If you are familiar with published alternate history, you might recognise a similar thesis from not one but two past works. The Limpid Stream by SLP co-founder Jack Tindale was inspired by the fact that many Western intellectuals from the Russian diaspora came from households of émigrés with noble or political backgrounds who fled the October Revolution, and subsequently explored a possibility where those backgrounds brought them to steer the levers of government in a world where that revolution never occurred. A more obscure work, however, brings this theme much closer to home. The 2016 book The Second Year of Jianfeng, written by Chan Koonchung of The Fat Years fame, is an alternate history novel presenting a vision of a Nationalist China that triumphed in the Civil War, set in 1979 with Chiang Ching-kuo, the son of Chiang Kai-shek, in his early years ruling as President. Presenting an allegory comparing the Mao-era PRC and Taiwan under martial law and the White Terror, most of the novel is written in a Turtledove-esque style of notable figures in politics, arts, and entertainment reflecting on events since the war, for better and for worse, but the final chapter takes a major genre shift as it focuses on a mentally challenged young adult from Hong Kong obsessed with film and television. The name of the chapter’s protagonist alludes to McDull, a beloved cartoon pig and unofficial mascot of Hong Kong, with the theme of the chapter highlighting how significantly the Civil War shaped Hong Kong’s contributions to pop culture. Celebrated cultural output like the timeless Old Master Q manhua, penned by Tianjin-born Alfonso Wong, and the novels of Zhejiang native Louis Cha would not emerge to fame in Hong Kong, and names such as Andy Lau and Chow Yun-fat would never be catapulted to global prominence, their place taken by actors who historically wound up as victims of the Cultural Revolution. Chinese cinema, literature, and manhua would flourish globally, but at the expense of any chance of Hong Kong achieving the name it made in film and television.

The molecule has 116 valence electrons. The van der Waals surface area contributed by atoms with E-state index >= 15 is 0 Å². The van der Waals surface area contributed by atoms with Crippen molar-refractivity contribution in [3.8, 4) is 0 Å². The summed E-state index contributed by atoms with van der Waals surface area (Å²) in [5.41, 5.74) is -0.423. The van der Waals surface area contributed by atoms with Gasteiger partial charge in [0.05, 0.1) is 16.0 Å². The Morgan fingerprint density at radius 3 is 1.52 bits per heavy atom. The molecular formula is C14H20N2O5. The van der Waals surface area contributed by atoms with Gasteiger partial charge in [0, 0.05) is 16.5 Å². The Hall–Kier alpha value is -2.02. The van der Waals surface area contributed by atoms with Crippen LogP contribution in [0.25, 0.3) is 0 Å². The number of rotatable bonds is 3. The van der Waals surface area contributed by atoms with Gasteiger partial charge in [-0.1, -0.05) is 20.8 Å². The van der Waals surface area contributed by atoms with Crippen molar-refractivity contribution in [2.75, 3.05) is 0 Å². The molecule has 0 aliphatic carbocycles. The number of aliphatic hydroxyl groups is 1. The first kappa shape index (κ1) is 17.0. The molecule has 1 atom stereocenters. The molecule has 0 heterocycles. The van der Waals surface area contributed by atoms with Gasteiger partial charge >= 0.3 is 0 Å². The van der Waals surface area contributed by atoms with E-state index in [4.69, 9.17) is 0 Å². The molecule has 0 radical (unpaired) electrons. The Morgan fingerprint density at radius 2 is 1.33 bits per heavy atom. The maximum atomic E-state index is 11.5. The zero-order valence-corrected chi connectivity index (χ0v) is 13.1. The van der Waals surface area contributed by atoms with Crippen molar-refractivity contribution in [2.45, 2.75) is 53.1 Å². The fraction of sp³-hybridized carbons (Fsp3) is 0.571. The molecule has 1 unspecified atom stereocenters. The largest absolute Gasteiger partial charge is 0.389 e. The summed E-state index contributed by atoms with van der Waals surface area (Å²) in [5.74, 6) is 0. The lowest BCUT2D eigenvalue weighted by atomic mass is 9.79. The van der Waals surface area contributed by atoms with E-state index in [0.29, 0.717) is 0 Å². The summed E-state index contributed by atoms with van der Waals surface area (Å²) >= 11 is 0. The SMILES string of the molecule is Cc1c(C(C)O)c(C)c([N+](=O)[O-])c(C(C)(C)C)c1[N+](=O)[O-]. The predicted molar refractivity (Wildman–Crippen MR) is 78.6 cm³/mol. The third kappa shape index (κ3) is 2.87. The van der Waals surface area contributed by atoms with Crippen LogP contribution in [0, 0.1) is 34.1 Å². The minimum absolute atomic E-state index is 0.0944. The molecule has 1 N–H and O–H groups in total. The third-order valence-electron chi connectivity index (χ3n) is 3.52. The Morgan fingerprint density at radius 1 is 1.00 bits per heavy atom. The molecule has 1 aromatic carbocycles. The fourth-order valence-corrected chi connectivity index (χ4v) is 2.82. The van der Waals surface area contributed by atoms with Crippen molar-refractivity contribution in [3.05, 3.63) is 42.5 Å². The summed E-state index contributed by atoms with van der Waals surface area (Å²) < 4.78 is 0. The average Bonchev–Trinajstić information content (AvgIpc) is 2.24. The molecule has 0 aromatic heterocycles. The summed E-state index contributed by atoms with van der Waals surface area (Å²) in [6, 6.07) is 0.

The Second Year of Jianfeng is to my knowledge the only published work that seriously deals with the ramifications of a Nationalist victory in the Chinese Civil War on Hong Kong, however brief it is, and I really hope it can be translated and re-published in English to make it accessible to a wider global audience. While it focuses on just one facet of Hong Kong’s civil society, I think the questions it poses regarding Hong Kong are pertinent in order to appreciate the difficult path the city faced to achieve the status it holds in the global consciousness today, and I hope that going forward we can see more creativity in how the territory is approached beyond the usual tropes.
It seems hard to imagine a Hong Kong without skyscrapers, but the cruel reality is that the biggest reason Hong Kong enjoyed this degree of development was because China couldn’t until relatively recently. When events closed the border and drove foreign business out of China, Hong Kong became the next best place to make your home. That’s not to say that Hong Kong didn’t already possess a substantial base of resources to attain similar levels of riches, but it would’ve been an uphill battle, especially if it still had to compete with more established centres of labour, capital, and culture. And who’s to say there would even be a Hong Kong to build up in the first place? Again, there’s a lot I’ve failed to cover in this article, but perhaps this will provide some inspiration and help to open the door for more creative interpretations of this uncertain period in history, and perhaps even allow others to explore other locales and push boundaries in how we currently approach them in alternate history.